Difference between revisions of "Nityamukta"

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<small>By Swami Harshananda</small>
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nityamukta (‘the eternally free’)
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The Vedānta philosophy has branched off into three main schools: advaita, viśiṣṭādvaita and dvaita.
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In the Viśiṣṭādvaita Vedānta, the jīvas (individual souls) are divided into three varieties of whom nityasuris or nityamuktas (like Adiśeṣa, Garuḍa and Viṣvaksena) are the first. They were never in bondage, but ever happy in the company
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of Lord Viṣṇu.
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In the Dvaita Vedānta, the word is
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applied only to Brahman or God and Lakṣmi, his consort.
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See viśistādvaita-vedānta-darśana.
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nityānuvāda (‘a permanent reiterating statement’)
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The Purvamimāriisā system of Hindu philosophy deals with the various modes of interpreting and understanding the Vedic statements. One of them is arthavāda. (See ARTHAVĀDA for details.)
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One of the three aspects of arthavāda is anuvāda. When a statement reiterates something which has already been known otherwise it is called ‘anuvāda’ (anu = following; vāda = stating or statement). For instance, the statement ‘agnir himasya bheṣajam,’ ‘Fire is the antidote for cold’ (Taittiriya Sarhhitā 7.4.18.2) contains a truth already known through direct experience.
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A subsidiary aspect of anuvāda is nityānuvāda. When a Vedic text apparently prohibits something which can never happen, it is called ‘nityānuvāda’. For example: ‘The Vedic altar should not be piled on bare earth, nor in the sky, nor in heaven.’ In this sentence, the piling of the Vedic altar in the way described is never done. The latter two options can never happen! Hence it is called ‘nityānuvāda’.
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This word occurs in the Āpastamba Dharmasutras (2.6.14.3) and in the Purva-mlmāmsāsutras of Jaimini (2.4.26; 9.4.36).
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==References==
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{{reflist}}
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* The Concise Encyclopedia of Hinduism, Swami Harshananda, Ram Krishna Math, Bangalore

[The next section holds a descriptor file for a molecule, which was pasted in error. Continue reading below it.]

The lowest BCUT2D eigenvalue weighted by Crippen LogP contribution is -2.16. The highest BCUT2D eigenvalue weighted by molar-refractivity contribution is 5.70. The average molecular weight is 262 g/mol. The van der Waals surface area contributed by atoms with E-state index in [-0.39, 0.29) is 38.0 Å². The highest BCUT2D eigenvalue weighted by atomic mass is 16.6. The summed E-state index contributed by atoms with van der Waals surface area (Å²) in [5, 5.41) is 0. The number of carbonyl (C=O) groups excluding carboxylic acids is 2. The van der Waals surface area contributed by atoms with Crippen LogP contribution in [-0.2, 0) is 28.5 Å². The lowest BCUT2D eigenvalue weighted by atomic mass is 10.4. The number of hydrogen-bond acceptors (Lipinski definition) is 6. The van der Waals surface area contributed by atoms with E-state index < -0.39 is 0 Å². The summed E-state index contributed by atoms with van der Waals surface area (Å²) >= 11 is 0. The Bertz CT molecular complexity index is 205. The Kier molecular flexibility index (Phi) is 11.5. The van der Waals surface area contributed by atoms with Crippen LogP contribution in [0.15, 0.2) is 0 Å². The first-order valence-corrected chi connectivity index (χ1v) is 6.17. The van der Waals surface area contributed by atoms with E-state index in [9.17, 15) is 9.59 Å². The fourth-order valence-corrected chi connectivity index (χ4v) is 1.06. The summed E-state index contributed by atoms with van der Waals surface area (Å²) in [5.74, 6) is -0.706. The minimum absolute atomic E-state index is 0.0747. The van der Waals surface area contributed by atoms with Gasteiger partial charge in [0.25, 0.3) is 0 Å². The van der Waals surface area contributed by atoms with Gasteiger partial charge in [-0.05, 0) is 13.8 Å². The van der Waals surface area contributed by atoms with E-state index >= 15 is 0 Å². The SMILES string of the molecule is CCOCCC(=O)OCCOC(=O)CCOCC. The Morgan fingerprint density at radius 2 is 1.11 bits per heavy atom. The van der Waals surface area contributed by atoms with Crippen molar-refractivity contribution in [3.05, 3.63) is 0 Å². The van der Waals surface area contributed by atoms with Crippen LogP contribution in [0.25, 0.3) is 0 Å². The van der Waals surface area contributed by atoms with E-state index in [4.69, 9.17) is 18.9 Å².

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== OLD CONTENT ==
 
nityamukta (‘the eternally free’)
 
nityamukta (‘the eternally free’)
 
The Vedānta philosophy has branched off into three main schools: advaita, viśiṣṭādvaita and dvaita.
 
The Vedānta philosophy has branched off into three main schools: advaita, viśiṣṭādvaita and dvaita.

Revision as of 09:19, 12 October 2014

By Swami Harshananda

nityamukta (‘the eternally free’)

The Vedānta philosophy has branched off into three main schools: advaita, viśiṣṭādvaita and dvaita.

In the Viśiṣṭādvaita Vedānta, the jīvas (individual souls) are divided into three varieties of whom nityasuris or nityamuktas (like Adiśeṣa, Garuḍa and Viṣvaksena) are the first. They were never in bondage, but ever happy in the company

of Lord Viṣṇu.

In the Dvaita Vedānta, the word is

applied only to Brahman or God and Lakṣmi, his consort.

See viśistādvaita-vedānta-darśana.

nityānuvāda (‘a permanent reiterating statement’)

The Purvamimāriisā system of Hindu philosophy deals with the various modes of interpreting and understanding the Vedic statements. One of them is arthavāda. (See ARTHAVĀDA for details.)

One of the three aspects of arthavāda is anuvāda. When a statement reiterates something which has already been known otherwise it is called ‘anuvāda’ (anu = following; vāda = stating or statement). For instance, the statement ‘agnir himasya bheṣajam,’ ‘Fire is the antidote for cold’ (Taittiriya Sarhhitā 7.4.18.2) contains a truth already known through direct experience.

A subsidiary aspect of anuvāda is nityānuvāda. When a Vedic text apparently prohibits something which can never happen, it is called ‘nityānuvāda’. For example: ‘The Vedic altar should not be piled on bare earth, nor in the sky, nor in heaven.’ In this sentence, the piling of the Vedic altar in the way described is never done. The latter two options can never happen! Hence it is called ‘nityānuvāda’.

This word occurs in the Āpastamba Dharmasutras (2.6.14.3) and in the Purva-mlmāmsāsutras of Jaimini (2.4.26; 9.4.36).


References

  • The Concise Encyclopedia of Hinduism, Swami Harshananda, Ram Krishna Math, Bangalore

OLD CONTENT

nityamukta (‘the eternally free’) The Vedānta philosophy has branched off into three main schools: advaita, viśiṣṭādvaita and dvaita. In the Viśiṣṭādvaita Vedānta, the jīvas (individual souls) are divided into three varieties of whom nityasuris or nityamuktas (like Adiśeṣa, Garuḍa and Viṣvaksena) are the first. They were never in bondage, but ever happy in the company of Lord Viṣṇu. In the Dvaita Vedānta, the word is applied only to Brahman or God and Lakṣmi, his consort. See VIŚIṣṛĀDVAITA-VEDĀNTA-DARŚANA.